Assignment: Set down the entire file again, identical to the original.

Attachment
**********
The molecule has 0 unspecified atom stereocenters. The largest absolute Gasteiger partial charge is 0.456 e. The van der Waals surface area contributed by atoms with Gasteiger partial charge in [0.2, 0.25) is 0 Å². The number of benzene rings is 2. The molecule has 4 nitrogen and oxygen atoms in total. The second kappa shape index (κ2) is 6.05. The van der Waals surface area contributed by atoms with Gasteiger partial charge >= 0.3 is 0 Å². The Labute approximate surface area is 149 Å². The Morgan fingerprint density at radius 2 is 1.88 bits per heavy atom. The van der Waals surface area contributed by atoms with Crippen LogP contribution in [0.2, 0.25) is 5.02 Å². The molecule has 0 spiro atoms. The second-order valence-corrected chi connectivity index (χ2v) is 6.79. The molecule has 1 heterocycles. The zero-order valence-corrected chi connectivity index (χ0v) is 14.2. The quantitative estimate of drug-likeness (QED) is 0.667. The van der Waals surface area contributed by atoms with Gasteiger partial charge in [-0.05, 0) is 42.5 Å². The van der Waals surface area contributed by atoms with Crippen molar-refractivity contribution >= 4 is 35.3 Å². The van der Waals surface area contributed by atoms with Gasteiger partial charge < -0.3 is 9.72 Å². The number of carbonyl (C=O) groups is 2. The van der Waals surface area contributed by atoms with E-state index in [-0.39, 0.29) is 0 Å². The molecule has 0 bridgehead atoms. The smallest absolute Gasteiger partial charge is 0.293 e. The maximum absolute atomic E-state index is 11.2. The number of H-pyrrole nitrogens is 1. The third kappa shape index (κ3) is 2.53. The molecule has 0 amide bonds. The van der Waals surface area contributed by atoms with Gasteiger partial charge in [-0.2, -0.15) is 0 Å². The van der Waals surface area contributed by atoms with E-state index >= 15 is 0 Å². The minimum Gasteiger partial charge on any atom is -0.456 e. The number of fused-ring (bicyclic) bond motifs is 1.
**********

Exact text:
The molecule has 0 unspecified atom stereocenters. The largest absolute Gasteiger partial charge is 0.456 e. The van der Waals surface area contributed by atoms with Gasteiger partial charge in [0.2, 0.25) is 0 Å². The number of benzene rings is 2. The molecule has 4 nitrogen and oxygen atoms in total. The second kappa shape index (κ2) is 6.05. The van der Waals surface area contributed by atoms with Gasteiger partial charge >= 0.3 is 0 Å². The Labute approximate surface area is 149 Å². The Morgan fingerprint density at radius 2 is 1.88 bits per heavy atom. The van der Waals surface area contributed by atoms with Crippen LogP contribution in [0.2, 0.25) is 5.02 Å². The molecule has 0 spiro atoms. The second-order valence-corrected chi connectivity index (χ2v) is 6.79. The molecule has 1 heterocycles. The zero-order valence-corrected chi connectivity index (χ0v) is 14.2. The quantitative estimate of drug-likeness (QED) is 0.667. The van der Waals surface area contributed by atoms with Gasteiger partial charge in [-0.05, 0) is 42.5 Å². The van der Waals surface area contributed by atoms with Crippen molar-refractivity contribution >= 4 is 35.3 Å². The van der Waals surface area contributed by atoms with Gasteiger partial charge < -0.3 is 9.72 Å². The number of carbonyl (C=O) groups is 2. The van der Waals surface area contributed by atoms with E-state index in [-0.39, 0.29) is 0 Å². The molecule has 0 bridgehead atoms. The smallest absolute Gasteiger partial charge is 0.293 e. The maximum absolute atomic E-state index is 11.2. The number of H-pyrrole nitrogens is 1. The third kappa shape index (κ3) is 2.53. The molecule has 0 amide bonds. The van der Waals surface area contributed by atoms with Gasteiger partial charge in [-0.2, -0.15) is 0 Å². The van der Waals surface area contributed by atoms with E-state index >= 15 is 0 Å². The minimum Gasteiger partial charge on any atom is -0.456 e. The number of fused-ring (bicyclic) bond motifs is 1.